Shopping with mum
Helping a mother with her shopping
Being the eldest of two other siblings, I had some serious family responsibilities. When I turned ten, my father was posted to a remote town. I became the man of the house by stealth, albeit at that tender age. Our family was large with two grandmothers living in our home. Running a large household was a big business in a village in Sri Lanka in the sixties. I helped my mother with many things in the household.
On weekends, I accompanied my mother to go shopping, helping her to carry the shopping bags. We went to the markets and clothing stores together. I was her travel companion in a country dominated by men. Probably her guard.
I loved going to the Pettah market in Colombo with her. We took the trip, a ten-kilometre ride from our village, by bus. The groceries, fresh fruit, and vegetables from the main market in Sri Lanka were bound to be cheap than in the local town centre.
The Pettah market was a busy joint, bustling with buyers, traders, middlemen and workers. Dark-skinned bare-bodied men, wearing knee-length sarongs shuttled up and down the streets with cargo on their shoulders. Some men pulled their long trolleys, overburdened with gunny bags of merchandise. Lorries plied the roads, bringing fresh produce from country towns in Sri Lanka. Slow bullock carts slowed the traffic movements on tight and narrow roads. Everyone jostled in the tiny spaces in huge mass movements.
The market had everything, groceries, fish, dry fish, vegetables, and fruits. Everyone haggled. Many men and women from all walks of life, city and village folks roamed the narrow streets and tight passageways, picking vegetables and groceries. The mixed strong smells of fruit and vegetable with labourers’ sweat were heightened by the tropical heat in Sri Lanka.
For a small boy, watching the market was a lesson in commerce, both wholesale and retail.
Amongst these commotions, I helped my mother to carry the shopping, walking close to her on the narrow paths in the busy market.
My mother held my hand in case I lost my way as she jostled with the crowds, navigating the tight passageways among a myriad of humanity in this constricted market, where personal space was a novel idea.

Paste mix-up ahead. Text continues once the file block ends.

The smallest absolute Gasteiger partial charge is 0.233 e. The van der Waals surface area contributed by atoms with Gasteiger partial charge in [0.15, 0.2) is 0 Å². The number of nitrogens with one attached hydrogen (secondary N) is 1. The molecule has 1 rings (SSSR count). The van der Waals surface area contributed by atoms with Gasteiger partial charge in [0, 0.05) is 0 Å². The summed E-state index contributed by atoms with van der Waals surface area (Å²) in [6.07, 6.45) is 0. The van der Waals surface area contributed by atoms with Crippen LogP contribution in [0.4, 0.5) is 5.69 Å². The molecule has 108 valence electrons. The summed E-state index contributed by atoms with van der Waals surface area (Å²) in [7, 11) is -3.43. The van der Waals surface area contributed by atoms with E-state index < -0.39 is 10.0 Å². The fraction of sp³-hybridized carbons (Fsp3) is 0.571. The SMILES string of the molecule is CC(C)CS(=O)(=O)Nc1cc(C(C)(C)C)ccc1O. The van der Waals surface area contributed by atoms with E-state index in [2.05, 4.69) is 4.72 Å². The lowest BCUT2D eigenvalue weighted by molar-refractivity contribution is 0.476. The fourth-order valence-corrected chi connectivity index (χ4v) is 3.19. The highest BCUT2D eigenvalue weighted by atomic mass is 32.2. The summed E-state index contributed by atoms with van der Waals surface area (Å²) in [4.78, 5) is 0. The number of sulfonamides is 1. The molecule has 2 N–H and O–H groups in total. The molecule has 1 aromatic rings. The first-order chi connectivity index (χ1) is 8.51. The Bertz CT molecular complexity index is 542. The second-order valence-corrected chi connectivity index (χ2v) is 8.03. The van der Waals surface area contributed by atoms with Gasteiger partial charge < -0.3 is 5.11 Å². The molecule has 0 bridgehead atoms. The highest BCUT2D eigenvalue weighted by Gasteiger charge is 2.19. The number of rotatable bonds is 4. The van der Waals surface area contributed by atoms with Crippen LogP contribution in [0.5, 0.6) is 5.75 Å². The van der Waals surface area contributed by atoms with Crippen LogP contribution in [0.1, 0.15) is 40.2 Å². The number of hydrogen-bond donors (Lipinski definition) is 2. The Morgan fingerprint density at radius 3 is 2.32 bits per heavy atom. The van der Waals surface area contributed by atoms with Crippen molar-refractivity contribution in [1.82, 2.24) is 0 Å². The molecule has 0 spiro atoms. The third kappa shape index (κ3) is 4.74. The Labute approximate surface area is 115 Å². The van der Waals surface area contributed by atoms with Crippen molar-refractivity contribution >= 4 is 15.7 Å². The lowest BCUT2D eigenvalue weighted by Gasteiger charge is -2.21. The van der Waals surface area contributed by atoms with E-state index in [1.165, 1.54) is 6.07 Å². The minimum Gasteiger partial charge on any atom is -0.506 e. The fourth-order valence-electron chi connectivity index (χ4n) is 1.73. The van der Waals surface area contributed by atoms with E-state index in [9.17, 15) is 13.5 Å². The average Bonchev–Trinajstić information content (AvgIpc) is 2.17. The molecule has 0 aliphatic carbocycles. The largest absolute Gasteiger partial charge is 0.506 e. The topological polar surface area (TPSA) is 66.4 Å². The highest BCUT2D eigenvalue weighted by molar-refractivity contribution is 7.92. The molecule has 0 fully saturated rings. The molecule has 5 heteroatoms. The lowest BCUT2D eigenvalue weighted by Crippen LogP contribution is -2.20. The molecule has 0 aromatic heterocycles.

An unforgettable thing happened one day. I was looking at toy cars at a vendor, as my mother was buying vegetables. I got carried away and drifted admiring the toy cars, a boy’s wonder.
After a few minutes, I looked around searching for my mother, but I could not find her. I panicked. It was the fear of my life. I walked up and down to find her, but she was nowhere to be found. I worked in my head, on what I could do to go home on my own, but I had no money.
My mother had instructed me to go back to the last place in case I was lost. So, I stayed put around the same place near the toy vendor, hoping my mother would turn up. I looked up and down, everywhere, hoping to see a glimpse of her or her saree.
To my absolute luck, my mother turned up after a few minutes. I felt it was a lifetime of waiting. She gave me a blast for not staying with her. She was red with anger. She nearly hit me that day and I was lucky to escape her punishment. Nevertheless, I was happy that we found each other again. she must have seriously worried about losing her eldest boy.
As I was still reeling from my shock, my mother took me to a drinks stall. She bought me a cool falooda drink. It was the tastiest drink I had ever drunk, after those few minutes of angst only a short while ago. Maybe, that was how my mother expressed her joy in finding her boy.
I learnt my life lesson and never drifted from my mother when we shopped in from that day.
As I got older, I shopped alone for the family, but in my local town centre. My mother gave me ten rupees and a list of things I had to buy. My mother was always organised, with a list of things. She knew the likely prices of each item.
I went to the shops, fish stalls, vegetable stores, and groceries with her list. I learnt the art of negotiating prices with the vendors. I rode my bicycle with a huge bag of groceries on its handle for the family.
I continued to help my mother into my teenage years, often shopping with her at the weekend markets in Colombo. I was bigger now, and I could carry a bigger load. I had earned her confidence so much that by the time I was fifteen, she could send me alone to Abdul Raheem’s, the famous appliance store in Pettah to get an iron for the family.
I loved being her helper and her proud shopping companion.
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